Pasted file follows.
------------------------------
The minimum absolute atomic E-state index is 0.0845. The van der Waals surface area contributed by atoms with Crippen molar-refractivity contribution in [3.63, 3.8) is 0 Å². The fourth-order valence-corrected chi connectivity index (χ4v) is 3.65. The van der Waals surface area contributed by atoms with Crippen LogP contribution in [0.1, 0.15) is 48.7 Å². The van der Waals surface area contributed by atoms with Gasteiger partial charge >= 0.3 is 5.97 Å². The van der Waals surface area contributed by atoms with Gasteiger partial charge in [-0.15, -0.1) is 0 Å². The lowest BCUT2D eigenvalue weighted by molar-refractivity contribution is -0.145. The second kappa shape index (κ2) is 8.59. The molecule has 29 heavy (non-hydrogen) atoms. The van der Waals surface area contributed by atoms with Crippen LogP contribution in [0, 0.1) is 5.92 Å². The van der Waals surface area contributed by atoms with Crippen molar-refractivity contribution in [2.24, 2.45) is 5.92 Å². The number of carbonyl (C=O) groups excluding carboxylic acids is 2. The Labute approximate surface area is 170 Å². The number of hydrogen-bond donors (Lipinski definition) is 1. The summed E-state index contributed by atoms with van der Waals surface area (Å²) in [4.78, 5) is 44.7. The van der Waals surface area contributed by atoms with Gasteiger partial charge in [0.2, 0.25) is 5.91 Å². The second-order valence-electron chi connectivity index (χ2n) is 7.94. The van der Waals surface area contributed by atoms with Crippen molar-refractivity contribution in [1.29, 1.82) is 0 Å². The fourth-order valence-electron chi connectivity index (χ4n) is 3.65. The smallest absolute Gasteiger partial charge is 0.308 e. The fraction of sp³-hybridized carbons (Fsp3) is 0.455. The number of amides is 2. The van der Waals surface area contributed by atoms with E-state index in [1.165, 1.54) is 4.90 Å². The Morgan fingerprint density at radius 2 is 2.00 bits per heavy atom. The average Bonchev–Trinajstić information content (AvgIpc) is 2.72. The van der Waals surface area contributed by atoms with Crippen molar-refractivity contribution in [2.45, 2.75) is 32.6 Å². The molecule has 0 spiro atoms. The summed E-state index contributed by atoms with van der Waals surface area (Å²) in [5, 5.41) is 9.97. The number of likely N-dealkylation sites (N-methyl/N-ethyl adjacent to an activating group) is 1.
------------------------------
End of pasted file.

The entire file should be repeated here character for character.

The minimum absolute atomic E-state index is 0.0845. The van der Waals surface area contributed by atoms with Crippen molar-refractivity contribution in [3.63, 3.8) is 0 Å². The fourth-order valence-corrected chi connectivity index (χ4v) is 3.65. The van der Waals surface area contributed by atoms with Crippen LogP contribution in [0.1, 0.15) is 48.7 Å². The van der Waals surface area contributed by atoms with Gasteiger partial charge >= 0.3 is 5.97 Å². The van der Waals surface area contributed by atoms with Gasteiger partial charge in [-0.15, -0.1) is 0 Å². The lowest BCUT2D eigenvalue weighted by molar-refractivity contribution is -0.145. The second kappa shape index (κ2) is 8.59. The molecule has 29 heavy (non-hydrogen) atoms. The van der Waals surface area contributed by atoms with Crippen LogP contribution in [0, 0.1) is 5.92 Å². The van der Waals surface area contributed by atoms with Crippen molar-refractivity contribution in [2.24, 2.45) is 5.92 Å². The number of carbonyl (C=O) groups excluding carboxylic acids is 2. The Labute approximate surface area is 170 Å². The number of hydrogen-bond donors (Lipinski definition) is 1. The summed E-state index contributed by atoms with van der Waals surface area (Å²) in [4.78, 5) is 44.7. The van der Waals surface area contributed by atoms with Gasteiger partial charge in [0.2, 0.25) is 5.91 Å². The second-order valence-electron chi connectivity index (χ2n) is 7.94. The van der Waals surface area contributed by atoms with Crippen molar-refractivity contribution in [1.29, 1.82) is 0 Å². The fourth-order valence-electron chi connectivity index (χ4n) is 3.65. The smallest absolute Gasteiger partial charge is 0.308 e. The fraction of sp³-hybridized carbons (Fsp3) is 0.455. The number of amides is 2. The van der Waals surface area contributed by atoms with E-state index in [1.165, 1.54) is 4.90 Å². The Morgan fingerprint density at radius 2 is 2.00 bits per heavy atom. The average Bonchev–Trinajstić information content (AvgIpc) is 2.72. The van der Waals surface area contributed by atoms with Crippen molar-refractivity contribution in [2.45, 2.75) is 32.6 Å². The molecule has 0 spiro atoms. The summed E-state index contributed by atoms with van der Waals surface area (Å²) in [5, 5.41) is 9.97. The number of likely N-dealkylation sites (N-methyl/N-ethyl adjacent to an activating group) is 1.